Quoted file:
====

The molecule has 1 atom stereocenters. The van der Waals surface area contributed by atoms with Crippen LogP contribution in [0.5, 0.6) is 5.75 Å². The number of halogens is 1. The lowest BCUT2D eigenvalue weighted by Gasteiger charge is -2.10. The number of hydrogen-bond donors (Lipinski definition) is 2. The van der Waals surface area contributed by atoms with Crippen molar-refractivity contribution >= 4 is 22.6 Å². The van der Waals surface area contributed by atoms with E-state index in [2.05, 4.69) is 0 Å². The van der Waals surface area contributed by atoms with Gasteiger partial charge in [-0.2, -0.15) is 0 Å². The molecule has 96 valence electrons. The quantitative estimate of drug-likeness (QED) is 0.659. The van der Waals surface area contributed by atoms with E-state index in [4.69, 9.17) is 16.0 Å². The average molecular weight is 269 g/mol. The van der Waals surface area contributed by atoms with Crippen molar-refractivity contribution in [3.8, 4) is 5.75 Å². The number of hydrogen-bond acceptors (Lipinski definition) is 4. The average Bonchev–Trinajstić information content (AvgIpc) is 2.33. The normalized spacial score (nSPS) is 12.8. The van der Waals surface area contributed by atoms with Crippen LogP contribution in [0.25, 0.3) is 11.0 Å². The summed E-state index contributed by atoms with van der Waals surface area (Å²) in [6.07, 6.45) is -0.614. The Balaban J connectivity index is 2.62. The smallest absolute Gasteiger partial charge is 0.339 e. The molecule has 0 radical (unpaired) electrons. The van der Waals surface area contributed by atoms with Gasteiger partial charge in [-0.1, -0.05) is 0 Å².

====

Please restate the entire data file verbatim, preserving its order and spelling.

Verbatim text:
The molecule has 1 atom stereocenters. The van der Waals surface area contributed by atoms with Crippen LogP contribution in [0.5, 0.6) is 5.75 Å². The number of halogens is 1. The lowest BCUT2D eigenvalue weighted by Gasteiger charge is -2.10. The number of hydrogen-bond donors (Lipinski definition) is 2. The van der Waals surface area contributed by atoms with Crippen molar-refractivity contribution >= 4 is 22.6 Å². The van der Waals surface area contributed by atoms with E-state index in [2.05, 4.69) is 0 Å². The van der Waals surface area contributed by atoms with Gasteiger partial charge in [-0.2, -0.15) is 0 Å². The molecule has 96 valence electrons. The quantitative estimate of drug-likeness (QED) is 0.659. The van der Waals surface area contributed by atoms with E-state index in [4.69, 9.17) is 16.0 Å². The average molecular weight is 269 g/mol. The van der Waals surface area contributed by atoms with Crippen molar-refractivity contribution in [3.8, 4) is 5.75 Å². The number of hydrogen-bond acceptors (Lipinski definition) is 4. The average Bonchev–Trinajstić information content (AvgIpc) is 2.33. The normalized spacial score (nSPS) is 12.8. The van der Waals surface area contributed by atoms with Crippen LogP contribution in [0.25, 0.3) is 11.0 Å². The summed E-state index contributed by atoms with van der Waals surface area (Å²) in [6.07, 6.45) is -0.614. The Balaban J connectivity index is 2.62. The smallest absolute Gasteiger partial charge is 0.339 e. The molecule has 0 radical (unpaired) electrons. The van der Waals surface area contributed by atoms with Gasteiger partial charge in [-0.1, -0.05) is 0 Å².